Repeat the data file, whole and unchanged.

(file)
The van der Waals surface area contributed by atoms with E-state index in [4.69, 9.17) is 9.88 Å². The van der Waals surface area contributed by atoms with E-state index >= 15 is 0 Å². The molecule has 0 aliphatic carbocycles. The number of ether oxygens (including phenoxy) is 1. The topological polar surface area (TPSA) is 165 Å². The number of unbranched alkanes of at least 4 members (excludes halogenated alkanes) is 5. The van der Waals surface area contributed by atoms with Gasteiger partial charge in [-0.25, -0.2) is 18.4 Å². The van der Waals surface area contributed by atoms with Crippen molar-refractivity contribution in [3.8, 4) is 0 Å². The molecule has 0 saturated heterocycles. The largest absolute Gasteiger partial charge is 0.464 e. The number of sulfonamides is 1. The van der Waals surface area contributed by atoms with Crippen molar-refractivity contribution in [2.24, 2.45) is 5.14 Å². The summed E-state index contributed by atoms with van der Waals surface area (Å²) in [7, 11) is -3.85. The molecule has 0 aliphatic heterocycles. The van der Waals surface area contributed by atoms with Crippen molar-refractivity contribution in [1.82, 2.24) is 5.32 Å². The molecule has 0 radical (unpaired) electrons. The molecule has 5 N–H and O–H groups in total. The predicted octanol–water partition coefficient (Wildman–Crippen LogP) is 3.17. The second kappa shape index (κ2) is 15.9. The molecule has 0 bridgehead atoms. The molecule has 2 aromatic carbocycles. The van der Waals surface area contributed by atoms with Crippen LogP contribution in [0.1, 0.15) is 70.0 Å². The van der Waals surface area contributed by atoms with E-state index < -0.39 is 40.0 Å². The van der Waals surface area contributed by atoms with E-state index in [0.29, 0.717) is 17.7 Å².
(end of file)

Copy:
The van der Waals surface area contributed by atoms with E-state index in [4.69, 9.17) is 9.88 Å². The van der Waals surface area contributed by atoms with E-state index >= 15 is 0 Å². The molecule has 0 aliphatic carbocycles. The number of ether oxygens (including phenoxy) is 1. The topological polar surface area (TPSA) is 165 Å². The number of unbranched alkanes of at least 4 members (excludes halogenated alkanes) is 5. The van der Waals surface area contributed by atoms with Gasteiger partial charge in [-0.25, -0.2) is 18.4 Å². The van der Waals surface area contributed by atoms with Crippen molar-refractivity contribution in [3.8, 4) is 0 Å². The molecule has 0 saturated heterocycles. The largest absolute Gasteiger partial charge is 0.464 e. The number of sulfonamides is 1. The van der Waals surface area contributed by atoms with Crippen molar-refractivity contribution in [2.24, 2.45) is 5.14 Å². The summed E-state index contributed by atoms with van der Waals surface area (Å²) in [7, 11) is -3.85. The molecule has 0 aliphatic heterocycles. The van der Waals surface area contributed by atoms with Crippen molar-refractivity contribution in [1.82, 2.24) is 5.32 Å². The molecule has 0 radical (unpaired) electrons. The molecule has 5 N–H and O–H groups in total. The predicted octanol–water partition coefficient (Wildman–Crippen LogP) is 3.17. The second kappa shape index (κ2) is 15.9. The molecule has 0 bridgehead atoms. The molecule has 2 aromatic carbocycles. The van der Waals surface area contributed by atoms with Crippen LogP contribution in [0.1, 0.15) is 70.0 Å². The van der Waals surface area contributed by atoms with E-state index < -0.39 is 40.0 Å². The van der Waals surface area contributed by atoms with E-state index in [0.29, 0.717) is 17.7 Å².